Though the Nanny.com website is slightly less technologically advanced than some of the others on this list, it serves as a useful hub for childcare resources. The website hosts information about care for children of all ages — for example how to deal with conflict among children — and directs users searching for childcare to Sittercity.com. You can’t actually book childcare through the website, but if you have questions about nannies or parenting, this is a great resource.
Working Mother is another website that acts more as a center of information than a source of physical care. “Through our website, magazine, research, social networks, and powerful events, Working Mother provides its educated and affluent readers with the community, solutions, and strategies they need to thrive,” reads the website. Ultimately, this is a useful place to find ideas and recommendations for care and parenting.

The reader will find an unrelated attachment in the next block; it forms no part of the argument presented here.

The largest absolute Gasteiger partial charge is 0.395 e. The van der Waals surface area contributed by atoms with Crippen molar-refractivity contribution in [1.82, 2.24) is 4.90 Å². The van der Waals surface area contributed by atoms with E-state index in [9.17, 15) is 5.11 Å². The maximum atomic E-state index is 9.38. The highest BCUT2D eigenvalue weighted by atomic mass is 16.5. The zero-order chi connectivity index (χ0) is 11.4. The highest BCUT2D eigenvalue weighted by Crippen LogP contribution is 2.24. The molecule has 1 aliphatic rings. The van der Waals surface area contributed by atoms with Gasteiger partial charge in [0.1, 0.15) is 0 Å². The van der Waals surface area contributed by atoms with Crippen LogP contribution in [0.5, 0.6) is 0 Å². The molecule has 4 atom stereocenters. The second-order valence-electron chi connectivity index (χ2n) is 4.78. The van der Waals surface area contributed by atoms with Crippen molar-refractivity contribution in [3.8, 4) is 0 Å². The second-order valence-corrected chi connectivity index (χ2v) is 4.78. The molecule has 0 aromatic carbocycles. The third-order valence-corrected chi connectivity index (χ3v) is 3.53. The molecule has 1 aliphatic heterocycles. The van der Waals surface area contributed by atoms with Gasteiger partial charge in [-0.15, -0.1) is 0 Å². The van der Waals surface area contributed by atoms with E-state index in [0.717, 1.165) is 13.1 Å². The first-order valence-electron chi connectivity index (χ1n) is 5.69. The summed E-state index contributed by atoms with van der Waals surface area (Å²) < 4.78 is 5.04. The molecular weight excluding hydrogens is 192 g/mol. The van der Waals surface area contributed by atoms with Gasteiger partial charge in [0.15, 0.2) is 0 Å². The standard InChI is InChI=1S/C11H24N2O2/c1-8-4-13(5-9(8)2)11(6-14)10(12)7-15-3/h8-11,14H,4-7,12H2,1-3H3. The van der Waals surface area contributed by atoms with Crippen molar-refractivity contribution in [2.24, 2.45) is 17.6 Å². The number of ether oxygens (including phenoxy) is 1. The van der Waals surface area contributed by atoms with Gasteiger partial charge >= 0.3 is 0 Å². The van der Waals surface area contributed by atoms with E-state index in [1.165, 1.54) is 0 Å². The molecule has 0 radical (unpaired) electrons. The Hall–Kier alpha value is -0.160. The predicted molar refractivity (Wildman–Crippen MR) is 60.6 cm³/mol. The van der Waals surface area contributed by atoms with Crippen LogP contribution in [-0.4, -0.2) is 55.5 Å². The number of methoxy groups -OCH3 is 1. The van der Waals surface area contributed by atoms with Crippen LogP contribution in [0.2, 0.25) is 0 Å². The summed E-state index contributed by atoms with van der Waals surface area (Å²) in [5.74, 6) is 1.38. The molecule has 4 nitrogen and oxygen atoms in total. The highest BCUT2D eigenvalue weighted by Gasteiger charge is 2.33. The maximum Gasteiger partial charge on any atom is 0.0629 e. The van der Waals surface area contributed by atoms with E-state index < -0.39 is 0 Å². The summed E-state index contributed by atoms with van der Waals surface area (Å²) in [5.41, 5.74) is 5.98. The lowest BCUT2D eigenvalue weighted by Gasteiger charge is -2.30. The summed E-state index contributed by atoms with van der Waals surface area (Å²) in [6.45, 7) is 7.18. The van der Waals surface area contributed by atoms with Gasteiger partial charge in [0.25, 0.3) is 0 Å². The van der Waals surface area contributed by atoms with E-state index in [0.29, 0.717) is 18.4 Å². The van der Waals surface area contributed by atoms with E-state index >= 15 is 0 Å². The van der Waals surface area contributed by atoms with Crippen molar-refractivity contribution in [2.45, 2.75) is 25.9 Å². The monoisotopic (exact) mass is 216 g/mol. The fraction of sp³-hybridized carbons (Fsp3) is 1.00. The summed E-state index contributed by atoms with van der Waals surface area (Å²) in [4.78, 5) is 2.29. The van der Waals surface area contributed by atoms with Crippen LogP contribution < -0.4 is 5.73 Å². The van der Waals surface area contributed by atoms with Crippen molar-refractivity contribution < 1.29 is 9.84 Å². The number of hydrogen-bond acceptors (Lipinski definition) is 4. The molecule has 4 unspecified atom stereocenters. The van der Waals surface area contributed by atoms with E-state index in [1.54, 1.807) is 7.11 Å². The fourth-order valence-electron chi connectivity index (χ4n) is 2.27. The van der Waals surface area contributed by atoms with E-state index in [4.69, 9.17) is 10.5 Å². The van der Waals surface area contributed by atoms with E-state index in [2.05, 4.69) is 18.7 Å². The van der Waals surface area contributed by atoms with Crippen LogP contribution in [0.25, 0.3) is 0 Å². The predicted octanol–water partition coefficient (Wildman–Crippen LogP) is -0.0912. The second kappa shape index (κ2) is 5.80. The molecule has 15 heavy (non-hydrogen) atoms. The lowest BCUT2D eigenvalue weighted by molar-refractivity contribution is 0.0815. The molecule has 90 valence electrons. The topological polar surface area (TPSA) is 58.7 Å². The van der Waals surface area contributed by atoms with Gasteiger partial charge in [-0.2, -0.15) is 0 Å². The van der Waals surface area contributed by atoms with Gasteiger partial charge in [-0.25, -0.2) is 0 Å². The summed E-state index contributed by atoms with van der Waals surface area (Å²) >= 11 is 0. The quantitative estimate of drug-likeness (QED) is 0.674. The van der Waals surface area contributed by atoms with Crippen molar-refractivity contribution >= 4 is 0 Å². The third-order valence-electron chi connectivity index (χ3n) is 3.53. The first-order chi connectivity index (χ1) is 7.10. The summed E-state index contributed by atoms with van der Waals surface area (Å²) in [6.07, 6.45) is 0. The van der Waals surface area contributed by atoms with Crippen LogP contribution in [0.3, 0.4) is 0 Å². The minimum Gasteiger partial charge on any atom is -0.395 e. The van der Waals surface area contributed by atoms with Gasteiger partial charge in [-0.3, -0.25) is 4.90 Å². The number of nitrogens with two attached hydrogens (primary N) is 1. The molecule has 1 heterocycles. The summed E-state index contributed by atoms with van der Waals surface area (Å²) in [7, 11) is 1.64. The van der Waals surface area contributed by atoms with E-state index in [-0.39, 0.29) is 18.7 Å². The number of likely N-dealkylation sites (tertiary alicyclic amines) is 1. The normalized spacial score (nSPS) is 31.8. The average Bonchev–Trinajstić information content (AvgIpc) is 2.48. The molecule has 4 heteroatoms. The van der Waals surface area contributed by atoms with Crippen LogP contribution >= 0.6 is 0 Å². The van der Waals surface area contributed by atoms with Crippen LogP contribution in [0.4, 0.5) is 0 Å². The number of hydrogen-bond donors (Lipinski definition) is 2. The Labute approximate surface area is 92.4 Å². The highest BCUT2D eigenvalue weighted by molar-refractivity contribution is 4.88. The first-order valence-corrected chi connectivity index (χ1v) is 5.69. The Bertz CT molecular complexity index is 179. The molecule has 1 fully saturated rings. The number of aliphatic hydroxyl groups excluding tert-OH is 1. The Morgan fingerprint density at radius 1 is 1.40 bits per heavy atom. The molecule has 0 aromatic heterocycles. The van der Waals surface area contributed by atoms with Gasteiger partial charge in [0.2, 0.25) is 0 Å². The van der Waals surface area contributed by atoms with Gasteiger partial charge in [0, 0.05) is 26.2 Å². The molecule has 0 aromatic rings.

Mompreneur Media Global
This service, Mompreneur Media Global, seeks to connect working mothers with solutions to the greatest challenges they face on a daily basis. Not limited to just advice and recommendations for childcare, this resource has articles and information about balancing workloads, expanding your business, and more. Again, this is not a service where you can directly book childcare, but it is a good place for mothers to gain background and insight.
In addition to the many services mompreneurs can pay to access, there are a number of nonprofits offering free support for mothers with businesses. Usually focused on education and skills, these services help provide women with the tools they need to take their ventures to the next level while taking into account the various demands of motherhood.